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Unheard Hendrix track leads album launch

One of Jimi Hendrix’s earliest recordings has been streamed ahead of an album containing his work with Curtis Knight & The Squires.

Station Break is an instrumental piece, recorded in 1965 before the axe icon established his place in musical history.

It’s taken from You Can’t Use My Name: The RSVO/PPX Sessions, which is released on March 24. Veteran engineer Eddie Kramer cleaned up the original tapes, saying: “We’ve taken every performance as far back as we could do in terms of source, stripped them back, remixed them and made the best representation of these recordings.”

Hendrix said in 1967 of his time with Knight: “I was a backing musician playing guitar. I was always kept in the background – but I was thinking all the time about what I wanted to do.”

He’s the cover star of the latest edition of The Blues Magazine, on sale now and also featuring Ian McLagan, Steve Earle, JJ Grey & Mofro and more.

Tracklist

  1. How Would You Feel

  2. Gotta Have A New Dress

  3. Don’t Accuse Me

  4. Fool For You Baby

  5. No Such Animal

  6. Welcome Home

  7. Knock Yourself Out [Flying On Instruments]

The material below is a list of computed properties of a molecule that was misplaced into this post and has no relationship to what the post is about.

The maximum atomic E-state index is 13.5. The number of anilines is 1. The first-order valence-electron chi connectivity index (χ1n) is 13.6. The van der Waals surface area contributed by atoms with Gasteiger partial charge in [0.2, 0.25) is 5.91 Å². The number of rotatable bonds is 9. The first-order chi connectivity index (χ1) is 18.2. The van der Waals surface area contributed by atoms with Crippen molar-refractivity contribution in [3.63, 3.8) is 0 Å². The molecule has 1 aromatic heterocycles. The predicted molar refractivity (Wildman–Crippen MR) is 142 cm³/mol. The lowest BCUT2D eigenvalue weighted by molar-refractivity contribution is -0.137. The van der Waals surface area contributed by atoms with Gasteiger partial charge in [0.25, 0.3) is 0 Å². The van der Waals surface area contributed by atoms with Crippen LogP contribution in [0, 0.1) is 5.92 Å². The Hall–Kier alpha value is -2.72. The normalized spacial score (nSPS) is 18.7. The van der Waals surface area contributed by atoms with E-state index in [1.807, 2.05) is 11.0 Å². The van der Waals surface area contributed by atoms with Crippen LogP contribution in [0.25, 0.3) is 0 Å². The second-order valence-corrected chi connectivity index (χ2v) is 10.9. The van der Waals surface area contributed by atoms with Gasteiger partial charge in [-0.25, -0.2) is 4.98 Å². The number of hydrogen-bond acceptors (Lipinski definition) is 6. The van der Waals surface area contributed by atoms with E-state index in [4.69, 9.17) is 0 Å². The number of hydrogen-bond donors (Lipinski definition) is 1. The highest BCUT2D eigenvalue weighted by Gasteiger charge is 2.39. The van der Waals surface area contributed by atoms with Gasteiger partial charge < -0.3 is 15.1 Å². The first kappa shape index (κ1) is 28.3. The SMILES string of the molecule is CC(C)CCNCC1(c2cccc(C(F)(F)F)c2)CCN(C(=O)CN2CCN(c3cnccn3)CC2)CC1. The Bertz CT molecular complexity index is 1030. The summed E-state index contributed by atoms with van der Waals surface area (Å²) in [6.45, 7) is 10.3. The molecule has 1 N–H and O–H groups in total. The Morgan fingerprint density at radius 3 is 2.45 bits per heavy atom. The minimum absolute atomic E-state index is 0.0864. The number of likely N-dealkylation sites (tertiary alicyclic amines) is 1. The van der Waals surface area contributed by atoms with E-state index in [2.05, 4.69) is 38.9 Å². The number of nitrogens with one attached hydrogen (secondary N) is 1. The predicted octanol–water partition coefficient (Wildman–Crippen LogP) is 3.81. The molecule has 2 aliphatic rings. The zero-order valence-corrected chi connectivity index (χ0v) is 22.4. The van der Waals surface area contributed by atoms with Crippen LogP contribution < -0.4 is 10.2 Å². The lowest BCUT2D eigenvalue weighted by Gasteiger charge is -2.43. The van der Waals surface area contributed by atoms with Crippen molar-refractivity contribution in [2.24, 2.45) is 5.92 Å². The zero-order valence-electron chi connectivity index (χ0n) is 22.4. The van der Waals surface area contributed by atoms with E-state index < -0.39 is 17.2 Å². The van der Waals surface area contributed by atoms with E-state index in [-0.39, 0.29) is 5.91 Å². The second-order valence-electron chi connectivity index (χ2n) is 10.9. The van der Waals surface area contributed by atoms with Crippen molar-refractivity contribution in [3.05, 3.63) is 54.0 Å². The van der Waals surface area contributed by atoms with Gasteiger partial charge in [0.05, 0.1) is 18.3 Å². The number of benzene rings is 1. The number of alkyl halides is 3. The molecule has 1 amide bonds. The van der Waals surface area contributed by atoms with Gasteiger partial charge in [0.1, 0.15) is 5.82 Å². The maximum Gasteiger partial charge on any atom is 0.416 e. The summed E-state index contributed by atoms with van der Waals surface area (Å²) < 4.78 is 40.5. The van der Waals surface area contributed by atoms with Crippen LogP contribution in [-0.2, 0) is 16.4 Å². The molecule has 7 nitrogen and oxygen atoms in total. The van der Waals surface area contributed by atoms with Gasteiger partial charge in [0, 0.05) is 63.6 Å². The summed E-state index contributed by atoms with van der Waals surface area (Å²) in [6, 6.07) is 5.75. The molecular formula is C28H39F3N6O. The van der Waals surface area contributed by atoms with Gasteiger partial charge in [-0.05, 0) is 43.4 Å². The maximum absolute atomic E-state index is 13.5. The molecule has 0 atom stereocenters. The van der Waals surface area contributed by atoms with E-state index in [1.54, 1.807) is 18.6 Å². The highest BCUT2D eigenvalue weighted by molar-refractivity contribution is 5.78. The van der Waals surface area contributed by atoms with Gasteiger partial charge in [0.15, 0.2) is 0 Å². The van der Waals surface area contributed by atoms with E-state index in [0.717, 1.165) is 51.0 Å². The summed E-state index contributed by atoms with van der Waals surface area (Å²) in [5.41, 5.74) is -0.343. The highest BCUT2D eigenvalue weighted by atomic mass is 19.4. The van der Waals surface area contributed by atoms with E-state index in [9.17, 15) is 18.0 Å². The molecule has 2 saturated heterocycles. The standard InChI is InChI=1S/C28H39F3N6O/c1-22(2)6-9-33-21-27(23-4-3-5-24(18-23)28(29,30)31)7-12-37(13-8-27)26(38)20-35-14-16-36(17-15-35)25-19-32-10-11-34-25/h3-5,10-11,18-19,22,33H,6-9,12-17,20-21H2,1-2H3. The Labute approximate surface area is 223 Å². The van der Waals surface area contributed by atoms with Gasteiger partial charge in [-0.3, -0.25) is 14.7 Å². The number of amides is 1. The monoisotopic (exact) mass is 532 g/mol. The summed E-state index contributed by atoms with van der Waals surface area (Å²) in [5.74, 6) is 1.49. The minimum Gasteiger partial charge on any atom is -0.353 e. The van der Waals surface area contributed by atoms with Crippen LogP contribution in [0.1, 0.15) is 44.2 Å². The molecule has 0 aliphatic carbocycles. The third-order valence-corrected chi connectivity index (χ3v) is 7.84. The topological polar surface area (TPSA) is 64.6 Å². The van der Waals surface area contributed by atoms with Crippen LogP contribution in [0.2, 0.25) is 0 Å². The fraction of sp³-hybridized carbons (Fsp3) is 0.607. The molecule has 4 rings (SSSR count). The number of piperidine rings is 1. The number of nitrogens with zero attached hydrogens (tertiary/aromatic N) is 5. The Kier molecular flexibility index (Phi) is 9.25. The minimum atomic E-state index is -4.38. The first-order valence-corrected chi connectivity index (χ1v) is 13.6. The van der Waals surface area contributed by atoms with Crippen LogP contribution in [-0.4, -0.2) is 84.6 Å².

8. Simon Says

  9. Station Break

  10. Strange Things

  11. Hornet’s Nest

  12. You Don’t Want Me

  13. You Can’t Use My Name

  14. Gloomy Monday

Martin Kielty

Not only is one-time online news editor Martin an established rock journalist and drummer, but he’s also penned several books on music history, including SAHB Story: The Tale of the Sensational Alex Harvey Band (opens in new tab), a band he once managed, and the best-selling Apollo Memories (opens in new tab) about the history of the legendary and infamous Glasgow Apollo. Martin has written for Classic Rock and Prog and at one time had written more articles for Louder than anyone else (we think he's second now). He’s appeared on TV and when not delving intro all things music, can be found travelling along the UK’s vast canal network.